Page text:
Thursday, October 06, 2005

Meet my Jenelle

My name is Kelly, and I am a married mother of two who also works full time as a litigation paralegal in a large law firm. I found my way here because our youngest daughter Jenelle has special needs. That sentence seems so simple and yet there is no easy or simple way to describe my child. She has literally stumped most of the world’s leading experts in child neurology yet technically all of the things we’ve tested her for have come back “normal”.

please read more about Jenelle's Journey
Jenelle’s biggest challenge is controlling her seizures. On top of that, Jenelle has very low muscle tone (hypotonia), cortical visual impairment (she’s blind), metabolic acidosis of an unknown cause and she has a G-tube for failure to thrive issues that did not surface until recently. Developmentally, she cannot sit up, does not use her hands to hold anything and does not talk –yet she makes babbling sounds and started gracing us with giggles this last May. She will be 3 later this month.

Jenelle was born at 37 weeks via planned c-section after a difficult pregnancy. She was 6 pounds 14 ounces with Apgars of 8 and 9. Pre-term labor started for me at 28 weeks and was primarily caused by a kidney infection that I had at that time. I was put on Terbutaline, and placed on full bed rest the last two weeks of my pregnancy. At birth, we had no reason to believe that anything was wrong. My gut started to tell me something was wrong around 6 weeks when I noticed she wouldn’t smile, and that she didn’t grab at toys. She could barely lift her head, or support her own weight at 12 weeks. By six months of age, we knew she was delayed, but hoped it was due to her pre-maturity.

She was diagnosed with Infantile Spasm (seizures) at 10 months of age, and that is when things really began. Many medications, hospitalizations, steroid injections, status seizures, immune system compromise, therapy and endless doctor’s visits and specialists soon followed. About 9 months after the Infantile Spasms diagnosis, Jenelle was diagnosed with Lennox Gastaut Syndrome, a severe and rare form of Epilepsy that leaves most of its victims with severe mental retardation, if they live past age five. Though that last part is scary to hear, I’ve since met many, many families with LGS who have children in their 20s, 30s and even 40s. Jenelle finally gained seizure control sometime in late July 2005. We aren’t sure what is working exactly but we’ll take it.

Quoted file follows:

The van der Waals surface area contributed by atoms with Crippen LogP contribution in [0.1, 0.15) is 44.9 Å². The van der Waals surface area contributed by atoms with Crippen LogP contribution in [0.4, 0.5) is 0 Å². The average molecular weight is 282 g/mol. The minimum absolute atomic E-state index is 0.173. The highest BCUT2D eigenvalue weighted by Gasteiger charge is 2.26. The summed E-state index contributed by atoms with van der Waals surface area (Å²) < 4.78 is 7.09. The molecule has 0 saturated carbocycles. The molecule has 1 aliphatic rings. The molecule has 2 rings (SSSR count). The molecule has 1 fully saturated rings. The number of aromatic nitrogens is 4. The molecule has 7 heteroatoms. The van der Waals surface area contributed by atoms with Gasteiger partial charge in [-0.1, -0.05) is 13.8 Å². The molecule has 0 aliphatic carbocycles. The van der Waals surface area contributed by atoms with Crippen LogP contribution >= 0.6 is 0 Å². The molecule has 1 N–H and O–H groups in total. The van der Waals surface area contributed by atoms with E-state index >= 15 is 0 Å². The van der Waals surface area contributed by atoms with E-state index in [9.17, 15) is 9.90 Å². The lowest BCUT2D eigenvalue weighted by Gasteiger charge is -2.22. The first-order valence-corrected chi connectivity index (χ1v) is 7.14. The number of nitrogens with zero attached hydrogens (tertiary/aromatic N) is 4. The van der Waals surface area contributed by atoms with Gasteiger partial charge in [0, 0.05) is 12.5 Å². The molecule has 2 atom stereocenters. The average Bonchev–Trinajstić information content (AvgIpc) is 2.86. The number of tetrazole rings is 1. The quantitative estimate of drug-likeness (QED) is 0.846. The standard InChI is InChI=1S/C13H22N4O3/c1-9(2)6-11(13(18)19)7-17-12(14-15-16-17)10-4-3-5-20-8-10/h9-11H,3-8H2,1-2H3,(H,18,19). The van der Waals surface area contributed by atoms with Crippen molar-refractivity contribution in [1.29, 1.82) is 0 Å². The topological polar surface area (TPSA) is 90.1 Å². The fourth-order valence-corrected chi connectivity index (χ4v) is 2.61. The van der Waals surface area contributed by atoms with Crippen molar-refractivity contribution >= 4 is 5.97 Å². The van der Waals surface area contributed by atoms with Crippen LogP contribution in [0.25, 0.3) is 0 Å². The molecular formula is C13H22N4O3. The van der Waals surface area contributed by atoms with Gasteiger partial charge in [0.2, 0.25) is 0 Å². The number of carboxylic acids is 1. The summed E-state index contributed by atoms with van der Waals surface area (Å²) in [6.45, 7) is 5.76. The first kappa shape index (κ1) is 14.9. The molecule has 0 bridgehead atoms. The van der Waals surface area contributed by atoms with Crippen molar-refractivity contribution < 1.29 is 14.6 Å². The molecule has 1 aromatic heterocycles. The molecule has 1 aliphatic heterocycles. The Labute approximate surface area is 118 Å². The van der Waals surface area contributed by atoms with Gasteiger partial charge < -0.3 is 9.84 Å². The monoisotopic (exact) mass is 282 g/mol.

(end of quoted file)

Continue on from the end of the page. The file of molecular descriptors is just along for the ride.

I remember the first time I read “Welcome to Holland.” I cried for hours and understood the beauty in its message. It helped me to come to terms and realize that I needed to be positive and strong about things for Jenelle and my family. I also remember one stressful day when a well-meaning friend left a copy of “Welcome to Holland” in Jenelle’s cubby at school. It was the first time I really “hated” reading it, though for the life of me I can’t remember exactly why. I remember that I wanted to scream, “Holland sucks and I want a refund! I want to be in Italy drinking wine and buying leather shoes like I planned! Where can I file a complaint against this fricken airline, and how can I get my money back!” I know each and every one of you has felt this way too.

So, thank you for including me on this blog. I’ve been writing updates about my daughter since her seizure diagnosis over two years ago. It is very therapeutic for me to put things in writing, and I hope that by sharing those thoughts with all of you I can help you see that you are not alone. They say the first year with a special needs child is the hardest, and I wholeheartedly agree. I’m not sure if things really get better or seem better, or if we just have to take a year to learn the ropes and understand. Today I feel as if having my daughter makes me a better human being. I hope you feel the same. Thanks for reading about us and best wishes to all of my fellow citizens in this land called “Holland.”

5 Comments:

Blogger The Field Family said...

I don't have a special needs child but I am in the process of adopting at least one. Thank you for sharing your experience with us. I look forward to reading more about Jenelle...and her mother!

CJ
http://www.adopt.fieldfamilynews.com

4:14 PM  
Blogger Sarahlynn said...

Kelly, thank you for sharing Jenelle's story, and yours. Also, welcome to Postcards from Holland!

I know exactly what you mean about Welcome to Holland. I found it on the Internet and loved it. But after we started telling family and friends about Ellie's prenatal diagnoses, people started forwarding the essay to me. And I began to hate it just a little. I think it helps to seek it out; to be in the right frame of mind to listen to a *positive* spin on what our lives have become.

But it's impossible to be positive all of the time.

8:16 PM  
Blogger trisha said...

Thank you for sharing, Kelly.

Something about your words really touches me. Kindred spirits, perhaps.

3:04 PM  
Blogger Emma said...

Hello Kelly,

Welcome to Postcards from Holland! I am a little different from most people here as I am the (now adult) child with the disability/health problem. But as a lifelong resident of "holland" I could relate to so much of what you said. I too believe that my disability helps me to be the person I am. And I understand the Postcards from Holland thing too, I've not had that with that specific piece but others.

(((hugs))) to you and Jenelle, looking forward to getting to know you better!

~Emma

12:03 PM  
Blogger Shelly said...

Welcome~

Oh Welcome to Holland has worn out its welcome at my home. Despite so many people shoving into our faces, mean well, we are sick of it. Let them experience Holland for awhile and give us a break.

I noticed you are from So Cal....so am I. We use CHLA as our hospital.

Shelly and Sean
caringbridge.org/ca/sean
rawlinsfamily.typepad.com

9:47 AM  

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